Nottingham FP Lab Blog

Comprehending the IO monad

by Thorsten on January 29, 2006.
Tagged as: Lunches.

After I failed to typeset some fancy lhs2tex for the blog (it says the latex is too complicated) here is just a short summary what I talked about last Friday.

In his very readable tutorial Tackling the awkward squad Simon explains and discusses Haskell’s IO features which are encapsulated in the IO monad. He uses a simple process calculus, inspired by he pi calculus, to give an operational semantics to Haskell’s IO. I have been looking at an alternative: defining the meaning of IO within Haskell itself. This has the advantage that we already know Haskell and how to reason about Haskell programs. I also hope that following this line we can add IO to Epigram.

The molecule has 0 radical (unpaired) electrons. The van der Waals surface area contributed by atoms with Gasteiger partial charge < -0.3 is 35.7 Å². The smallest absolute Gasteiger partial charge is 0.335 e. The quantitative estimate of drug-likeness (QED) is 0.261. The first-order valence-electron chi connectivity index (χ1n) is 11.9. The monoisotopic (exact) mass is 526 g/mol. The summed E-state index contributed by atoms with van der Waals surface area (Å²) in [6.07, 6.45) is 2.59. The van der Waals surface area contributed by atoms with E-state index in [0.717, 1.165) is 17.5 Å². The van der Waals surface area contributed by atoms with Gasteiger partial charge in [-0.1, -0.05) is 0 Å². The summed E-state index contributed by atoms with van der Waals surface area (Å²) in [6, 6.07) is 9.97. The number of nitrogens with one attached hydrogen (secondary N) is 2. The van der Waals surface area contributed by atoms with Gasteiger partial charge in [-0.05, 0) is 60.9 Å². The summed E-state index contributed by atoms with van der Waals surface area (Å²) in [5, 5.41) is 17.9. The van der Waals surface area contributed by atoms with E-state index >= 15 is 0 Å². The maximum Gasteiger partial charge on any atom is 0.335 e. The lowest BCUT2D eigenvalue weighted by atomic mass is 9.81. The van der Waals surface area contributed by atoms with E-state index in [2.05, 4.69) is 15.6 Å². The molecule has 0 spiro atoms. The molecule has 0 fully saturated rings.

Following Simon’s example I introduce IO in several steps:

The scheduler can also be used to introduce the simulation preorder, given p,q::MyIO a we say that p < q (p can simulate q), iff there is a function f::[Bool] -> [Bool] s.t. for any scheduler s we have that runIO s p = runIO (f s) q. The symmetric closure of < is called bisimulation and is a useful congruence when reasoning about IO, i.e. we consider IO as the quotient of MyIO wrt to bisimulation.

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